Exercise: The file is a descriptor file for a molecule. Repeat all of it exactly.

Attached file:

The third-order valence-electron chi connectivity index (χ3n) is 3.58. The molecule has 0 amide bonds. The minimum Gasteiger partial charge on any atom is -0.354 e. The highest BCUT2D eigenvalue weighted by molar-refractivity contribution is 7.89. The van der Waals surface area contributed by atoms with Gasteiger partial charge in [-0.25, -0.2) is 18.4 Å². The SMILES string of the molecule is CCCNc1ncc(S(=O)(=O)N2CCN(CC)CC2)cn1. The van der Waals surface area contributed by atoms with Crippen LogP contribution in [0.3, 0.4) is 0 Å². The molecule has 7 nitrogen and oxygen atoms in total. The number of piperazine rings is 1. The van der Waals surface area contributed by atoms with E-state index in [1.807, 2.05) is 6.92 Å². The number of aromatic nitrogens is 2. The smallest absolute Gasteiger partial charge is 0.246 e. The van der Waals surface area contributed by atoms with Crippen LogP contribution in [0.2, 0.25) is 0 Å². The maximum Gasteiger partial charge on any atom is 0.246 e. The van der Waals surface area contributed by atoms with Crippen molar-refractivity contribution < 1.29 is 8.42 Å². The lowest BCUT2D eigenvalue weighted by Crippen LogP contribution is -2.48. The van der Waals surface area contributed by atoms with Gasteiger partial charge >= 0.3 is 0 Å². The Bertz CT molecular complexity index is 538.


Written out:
The third-order valence-electron chi connectivity index (χ3n) is 3.58. The molecule has 0 amide bonds. The minimum Gasteiger partial charge on any atom is -0.354 e. The highest BCUT2D eigenvalue weighted by molar-refractivity contribution is 7.89. The van der Waals surface area contributed by atoms with Gasteiger partial charge in [-0.25, -0.2) is 18.4 Å². The SMILES string of the molecule is CCCNc1ncc(S(=O)(=O)N2CCN(CC)CC2)cn1. The van der Waals surface area contributed by atoms with Crippen LogP contribution in [0.3, 0.4) is 0 Å². The molecule has 7 nitrogen and oxygen atoms in total. The number of piperazine rings is 1. The van der Waals surface area contributed by atoms with E-state index in [1.807, 2.05) is 6.92 Å². The number of aromatic nitrogens is 2. The smallest absolute Gasteiger partial charge is 0.246 e. The van der Waals surface area contributed by atoms with Crippen LogP contribution in [0.2, 0.25) is 0 Å². The maximum Gasteiger partial charge on any atom is 0.246 e. The van der Waals surface area contributed by atoms with Crippen molar-refractivity contribution < 1.29 is 8.42 Å². The lowest BCUT2D eigenvalue weighted by Crippen LogP contribution is -2.48. The van der Waals surface area contributed by atoms with Gasteiger partial charge >= 0.3 is 0 Å². The Bertz CT molecular complexity index is 538.